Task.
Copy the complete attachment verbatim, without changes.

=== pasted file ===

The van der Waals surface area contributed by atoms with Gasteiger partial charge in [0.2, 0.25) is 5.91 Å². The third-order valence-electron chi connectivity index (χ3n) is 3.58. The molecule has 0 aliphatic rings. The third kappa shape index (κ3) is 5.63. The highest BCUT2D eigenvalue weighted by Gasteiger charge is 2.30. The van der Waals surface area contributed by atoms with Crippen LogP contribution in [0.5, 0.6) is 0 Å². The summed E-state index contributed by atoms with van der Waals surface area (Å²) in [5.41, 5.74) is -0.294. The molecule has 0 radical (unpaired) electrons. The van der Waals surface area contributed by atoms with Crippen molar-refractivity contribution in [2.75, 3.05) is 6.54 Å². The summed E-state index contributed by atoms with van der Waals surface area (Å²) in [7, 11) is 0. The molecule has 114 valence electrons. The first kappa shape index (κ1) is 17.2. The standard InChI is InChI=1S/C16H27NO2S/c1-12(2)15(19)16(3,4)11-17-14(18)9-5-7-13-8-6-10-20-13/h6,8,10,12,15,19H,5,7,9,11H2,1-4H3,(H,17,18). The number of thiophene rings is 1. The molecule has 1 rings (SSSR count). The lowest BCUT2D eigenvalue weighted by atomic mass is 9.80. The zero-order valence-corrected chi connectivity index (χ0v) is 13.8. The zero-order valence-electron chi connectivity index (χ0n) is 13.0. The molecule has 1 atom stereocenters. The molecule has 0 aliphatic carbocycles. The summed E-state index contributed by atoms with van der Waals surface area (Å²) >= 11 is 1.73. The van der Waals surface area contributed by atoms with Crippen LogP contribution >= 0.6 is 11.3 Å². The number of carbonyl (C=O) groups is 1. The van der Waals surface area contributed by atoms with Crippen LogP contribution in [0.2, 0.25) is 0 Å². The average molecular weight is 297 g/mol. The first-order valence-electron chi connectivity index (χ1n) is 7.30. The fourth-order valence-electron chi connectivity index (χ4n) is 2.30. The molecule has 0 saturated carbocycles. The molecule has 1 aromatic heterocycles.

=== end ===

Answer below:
The van der Waals surface area contributed by atoms with Gasteiger partial charge in [0.2, 0.25) is 5.91 Å². The third-order valence-electron chi connectivity index (χ3n) is 3.58. The molecule has 0 aliphatic rings. The third kappa shape index (κ3) is 5.63. The highest BCUT2D eigenvalue weighted by Gasteiger charge is 2.30. The van der Waals surface area contributed by atoms with Crippen LogP contribution in [0.5, 0.6) is 0 Å². The summed E-state index contributed by atoms with van der Waals surface area (Å²) in [5.41, 5.74) is -0.294. The molecule has 0 radical (unpaired) electrons. The van der Waals surface area contributed by atoms with Crippen molar-refractivity contribution in [2.75, 3.05) is 6.54 Å². The summed E-state index contributed by atoms with van der Waals surface area (Å²) in [7, 11) is 0. The molecule has 114 valence electrons. The first kappa shape index (κ1) is 17.2. The standard InChI is InChI=1S/C16H27NO2S/c1-12(2)15(19)16(3,4)11-17-14(18)9-5-7-13-8-6-10-20-13/h6,8,10,12,15,19H,5,7,9,11H2,1-4H3,(H,17,18). The number of thiophene rings is 1. The molecule has 1 rings (SSSR count). The lowest BCUT2D eigenvalue weighted by atomic mass is 9.80. The zero-order valence-corrected chi connectivity index (χ0v) is 13.8. The zero-order valence-electron chi connectivity index (χ0n) is 13.0. The molecule has 1 atom stereocenters. The molecule has 0 aliphatic carbocycles. The summed E-state index contributed by atoms with van der Waals surface area (Å²) >= 11 is 1.73. The van der Waals surface area contributed by atoms with Crippen LogP contribution >= 0.6 is 11.3 Å². The number of carbonyl (C=O) groups is 1. The van der Waals surface area contributed by atoms with Crippen LogP contribution in [0.2, 0.25) is 0 Å². The average molecular weight is 297 g/mol. The first-order valence-electron chi connectivity index (χ1n) is 7.30. The fourth-order valence-electron chi connectivity index (χ4n) is 2.30. The molecule has 0 saturated carbocycles. The molecule has 1 aromatic heterocycles.